Tree-huggers and loggers bury hatchet
A truce appears to be at hand in the long-running war in the woods.
Canada's largest forest firms and most outspoken environmental groups are in the final stages of a precedent-setting deal to co-operatively manage a massive swath of boreal forest that has sections in Quebec, Alberta and, to a lesser extent, British Columbia.
The initial three-year deal will effectively freeze all logging in selected regions in exchange for a halt to international marketing campaigns against Canadian products by environmental groups such as Greenpeace.
Environmentalists also would give their green stamp of approval to Canada's logging practices.
The land in question is an estimated 70 million hectares of boreal forest.
The land mass equals the total amount of forest lost globally between 1990 and 2005.
Sources close to the landmark talks say the Forest Products Association of Canada, whose members are responsible for 66 per cent of certified forest lands in the country, are in negotiations with senior members of environmental groups with the aim of reaching a deal by the end of the month.
Association members include Cariboo Pulp & Paper Company, Tolko Industries Ltd., Weyerhaeuser, Howe Sound Pulp and Paper Ltd. Partnership, and Kruger Inc.
Canwest News Service has learned a draft agreement is expected to be voted on today, the result of which is expected to set a blueprint for a green revolution in the country.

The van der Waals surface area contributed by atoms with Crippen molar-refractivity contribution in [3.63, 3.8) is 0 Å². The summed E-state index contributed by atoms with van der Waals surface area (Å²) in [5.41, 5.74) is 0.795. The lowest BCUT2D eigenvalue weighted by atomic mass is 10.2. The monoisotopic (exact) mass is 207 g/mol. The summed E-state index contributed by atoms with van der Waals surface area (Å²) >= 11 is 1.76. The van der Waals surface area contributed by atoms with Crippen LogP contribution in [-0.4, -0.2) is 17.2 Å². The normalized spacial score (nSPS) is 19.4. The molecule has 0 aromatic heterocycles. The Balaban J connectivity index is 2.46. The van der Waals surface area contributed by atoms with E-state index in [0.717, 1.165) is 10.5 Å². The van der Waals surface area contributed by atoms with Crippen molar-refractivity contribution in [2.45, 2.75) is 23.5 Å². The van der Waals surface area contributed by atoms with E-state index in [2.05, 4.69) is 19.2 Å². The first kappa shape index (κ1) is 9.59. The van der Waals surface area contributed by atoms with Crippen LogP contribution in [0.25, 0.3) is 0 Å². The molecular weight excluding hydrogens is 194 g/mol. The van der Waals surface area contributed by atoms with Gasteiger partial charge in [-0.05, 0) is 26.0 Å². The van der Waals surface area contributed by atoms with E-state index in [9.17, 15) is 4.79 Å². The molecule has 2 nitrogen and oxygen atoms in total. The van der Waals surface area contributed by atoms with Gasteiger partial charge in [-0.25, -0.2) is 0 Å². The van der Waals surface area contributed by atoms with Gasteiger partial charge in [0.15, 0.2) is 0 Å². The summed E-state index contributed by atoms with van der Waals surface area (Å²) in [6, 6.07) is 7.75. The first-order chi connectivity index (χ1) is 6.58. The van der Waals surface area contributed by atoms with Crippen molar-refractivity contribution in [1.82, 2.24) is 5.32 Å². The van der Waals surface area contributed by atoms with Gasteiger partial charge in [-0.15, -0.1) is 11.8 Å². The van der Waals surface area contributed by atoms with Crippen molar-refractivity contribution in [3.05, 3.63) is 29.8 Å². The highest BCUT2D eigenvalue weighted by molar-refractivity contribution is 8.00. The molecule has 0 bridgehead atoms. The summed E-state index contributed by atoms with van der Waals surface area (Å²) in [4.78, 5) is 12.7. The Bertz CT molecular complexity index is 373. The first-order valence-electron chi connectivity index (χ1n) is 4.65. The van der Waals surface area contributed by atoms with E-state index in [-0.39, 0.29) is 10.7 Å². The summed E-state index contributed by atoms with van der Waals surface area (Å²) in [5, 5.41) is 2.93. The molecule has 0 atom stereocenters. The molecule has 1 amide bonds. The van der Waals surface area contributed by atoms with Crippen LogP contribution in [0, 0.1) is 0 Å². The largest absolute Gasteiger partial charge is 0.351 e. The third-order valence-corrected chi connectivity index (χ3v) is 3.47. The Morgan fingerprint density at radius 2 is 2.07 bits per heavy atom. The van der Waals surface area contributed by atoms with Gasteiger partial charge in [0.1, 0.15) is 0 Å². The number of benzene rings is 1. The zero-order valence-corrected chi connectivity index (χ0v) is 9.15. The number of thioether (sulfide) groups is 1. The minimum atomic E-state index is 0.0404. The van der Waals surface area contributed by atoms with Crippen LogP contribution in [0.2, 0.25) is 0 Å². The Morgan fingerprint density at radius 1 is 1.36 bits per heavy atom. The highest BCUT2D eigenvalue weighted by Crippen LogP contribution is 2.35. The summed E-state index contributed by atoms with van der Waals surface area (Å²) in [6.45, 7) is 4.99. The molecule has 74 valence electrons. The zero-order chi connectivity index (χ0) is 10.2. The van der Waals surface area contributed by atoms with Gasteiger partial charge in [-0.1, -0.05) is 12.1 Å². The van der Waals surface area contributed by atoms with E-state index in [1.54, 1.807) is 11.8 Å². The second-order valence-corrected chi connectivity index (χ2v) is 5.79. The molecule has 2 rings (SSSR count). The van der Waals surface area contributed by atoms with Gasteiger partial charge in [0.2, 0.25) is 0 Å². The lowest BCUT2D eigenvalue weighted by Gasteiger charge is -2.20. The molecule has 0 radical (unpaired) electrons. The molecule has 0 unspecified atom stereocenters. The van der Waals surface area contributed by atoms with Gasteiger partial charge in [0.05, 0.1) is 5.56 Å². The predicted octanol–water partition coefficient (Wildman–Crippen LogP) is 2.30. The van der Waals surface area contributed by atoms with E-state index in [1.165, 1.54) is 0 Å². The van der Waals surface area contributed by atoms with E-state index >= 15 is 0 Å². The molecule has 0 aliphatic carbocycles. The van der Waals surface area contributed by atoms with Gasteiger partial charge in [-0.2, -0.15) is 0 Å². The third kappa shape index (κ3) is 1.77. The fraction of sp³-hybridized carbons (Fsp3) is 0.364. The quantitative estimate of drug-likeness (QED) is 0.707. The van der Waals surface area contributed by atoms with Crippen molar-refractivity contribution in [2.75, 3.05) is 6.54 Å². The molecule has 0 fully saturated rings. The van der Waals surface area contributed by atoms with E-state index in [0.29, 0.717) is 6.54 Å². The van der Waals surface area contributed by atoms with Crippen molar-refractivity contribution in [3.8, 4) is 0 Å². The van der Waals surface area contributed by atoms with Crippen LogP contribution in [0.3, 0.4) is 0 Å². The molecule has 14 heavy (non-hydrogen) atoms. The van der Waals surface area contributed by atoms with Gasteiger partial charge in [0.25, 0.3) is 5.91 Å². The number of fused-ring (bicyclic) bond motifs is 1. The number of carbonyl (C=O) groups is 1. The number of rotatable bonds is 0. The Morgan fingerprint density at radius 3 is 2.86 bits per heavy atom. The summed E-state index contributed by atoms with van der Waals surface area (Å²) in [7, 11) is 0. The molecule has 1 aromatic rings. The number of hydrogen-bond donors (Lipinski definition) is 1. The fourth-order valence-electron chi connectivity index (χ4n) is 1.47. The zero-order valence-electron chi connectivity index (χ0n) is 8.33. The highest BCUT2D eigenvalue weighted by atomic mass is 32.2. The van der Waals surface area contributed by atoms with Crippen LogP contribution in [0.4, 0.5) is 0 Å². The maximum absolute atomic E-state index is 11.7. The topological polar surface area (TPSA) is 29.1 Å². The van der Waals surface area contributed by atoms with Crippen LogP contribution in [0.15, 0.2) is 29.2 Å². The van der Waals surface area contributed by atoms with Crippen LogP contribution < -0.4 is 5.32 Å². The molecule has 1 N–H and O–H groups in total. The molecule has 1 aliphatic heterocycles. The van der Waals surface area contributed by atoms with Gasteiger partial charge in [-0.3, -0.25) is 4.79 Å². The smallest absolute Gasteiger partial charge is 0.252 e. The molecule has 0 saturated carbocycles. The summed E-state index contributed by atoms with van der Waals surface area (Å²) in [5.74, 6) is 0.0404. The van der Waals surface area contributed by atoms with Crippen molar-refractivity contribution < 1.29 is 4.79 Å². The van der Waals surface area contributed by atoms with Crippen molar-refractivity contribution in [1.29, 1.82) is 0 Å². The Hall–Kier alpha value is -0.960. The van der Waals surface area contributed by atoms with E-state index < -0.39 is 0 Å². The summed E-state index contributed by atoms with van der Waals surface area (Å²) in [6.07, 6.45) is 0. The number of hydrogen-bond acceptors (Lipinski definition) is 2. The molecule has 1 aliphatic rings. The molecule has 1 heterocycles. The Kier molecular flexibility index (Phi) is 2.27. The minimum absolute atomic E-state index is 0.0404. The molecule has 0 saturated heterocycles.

If passed, the deal would effectively bring to an end the battles in forests that have raged in parts of the country since the late 1980s.
It also could boost the attractiveness of Canadian products on the global market, as they bask in the glow of new-found eco-approval.
Sources said logging companies will stay out of the protected areas in exchange for environmental groups embracing logging practices in other areas.
The environmental groups also will gain access to caribou habitat for study as part of the deal, which will include large sections of forest in Alberta and Quebec, sources said.
The Forest Products Association of Canada declined to offer details of the pending deal other than to confirm talks were under way.
"There are currently talks under way related to numerous complex areas of mutual interest between forest-industry companies and a number of environmental non-governmental organizations," the association said in a statement.
"We hope to have a joint statement in this regard within the next two weeks."
Bruce Lourie, president of the Ivey Foundation, a Toronto-based charitable foundation that offers funding to conservation groups, said he was unable to discuss details of the talks.
He did, however, confirm conversations were under way. "We are really not supposed to be talking about it in any detail," he said. "If all goes well, it will be a positive outcome for forest conservation."
A spokesperson for Greenpeace said: "There is no agreement, but we will let you know when there is an agreement."